The extent of the program’s use appears to have been minor. An audit released in April 2017 suggested Uber turned down 29 requests from 17 accounts flagged as possibly belonging to city regulators. There’s no evidence the company has used the tool to skirt regulation since reaching an accord with the city.

Still, the Greyball news put a fresh target on Uber, causing officials to subpoena records and launch an investigation. It didn’t help that Uber also unsuccessfully pushed a law in Salem this year that would have dismantled the city’s regulations.

“The Greyball playbook... and the conduct that they’ve acknowledged is way, way, way over the top,” Fish tells the Mercury. “It reflected a corporate culture that had utter disregard for the communities they were involved in.”

Both Fish and Fritz point out that London recently revoked Uber’s permits, finding that the company was not “fit and proper.”

Exactly what all this amounts to remains to be seen. There’s at least some notion of tying regulations to a renewal Uber is expected to seek when its current permit expires on January 31, though it’s unclear legislation could be passed in time. And without Saltzman’s support, some other councilmember will need to take the lead.

There are also lots of ideas for bolstering regulation.

Fish, still irked that the company wasn’t penalized for its Greyball scheme, speaks of a “one strike and you’re out” policy that could lead to revocation of Uber’s permit. He also wants explicit safeguards against the company using the tool again.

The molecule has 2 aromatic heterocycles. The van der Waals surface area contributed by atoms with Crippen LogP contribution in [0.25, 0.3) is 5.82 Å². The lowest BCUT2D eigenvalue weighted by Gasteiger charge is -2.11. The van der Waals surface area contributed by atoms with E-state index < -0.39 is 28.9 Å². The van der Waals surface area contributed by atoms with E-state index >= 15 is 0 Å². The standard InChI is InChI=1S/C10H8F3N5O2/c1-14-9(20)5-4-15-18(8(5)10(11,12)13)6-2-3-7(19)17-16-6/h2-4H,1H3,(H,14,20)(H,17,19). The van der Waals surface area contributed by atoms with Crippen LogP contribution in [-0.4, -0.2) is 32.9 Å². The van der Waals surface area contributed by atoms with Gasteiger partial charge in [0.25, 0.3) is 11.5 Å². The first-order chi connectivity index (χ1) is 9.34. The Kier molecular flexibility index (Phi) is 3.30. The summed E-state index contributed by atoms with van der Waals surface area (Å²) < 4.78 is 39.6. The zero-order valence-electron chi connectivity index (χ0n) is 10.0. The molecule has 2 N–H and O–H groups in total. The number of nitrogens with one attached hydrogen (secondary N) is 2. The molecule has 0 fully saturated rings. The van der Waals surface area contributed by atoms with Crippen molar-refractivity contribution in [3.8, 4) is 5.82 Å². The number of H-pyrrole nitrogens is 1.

Fritz and Fish also bring up a suggestion that could be more meaningful: They want to require Uber to get the same insurance policies as cabbies.

Currently, TNC drivers have less insurance coverage when they are cruising around but haven’t accepted a request for a ride. Once they’re en route to a fare or transporting a passenger, their coverage kicks up to the same $1 million liability coverage taxi drivers have.

“They said if we required them to have proper insurance they would leave,” Fritz says of Uber. Uber’s competitor, Lyft, which city officials are inclined to look on more favorably (and which even Fish will use on occasion), would also be affected.

Other issues that could be brought up: security cameras in TNC vehicles, steeper fines, and a push to treat drivers as employees rather than independent contractors. The city’s cab companies, fierce opponents of the TNC industry, would certainly be supportive.

When asked by the Mercury about potential new regulations, Uber stuck to a perfunctory statement.

“We are unaware of any imminent private for-hire regulatory changes being considered by the city,” spokesperson Nathan Hambley said. “We would expect any new proposals to be thoroughly vetted by the PBOT private for-hire advisory committee.”

Of course, TNCs aren’t the only ones who might bristle at greater regulation. Uber and Lyft are popular in Portland, and credited with dramatically increasing the city’s “private-for-hire” transportation market, which also includes cabs.

Asked about the political fallout of limiting Portlanders’ choices, neither Fish nor Fritz blinked.

“If they choose not to operate in a safe manner,” Fritz says, “then it’s my responsibility to make them go away.”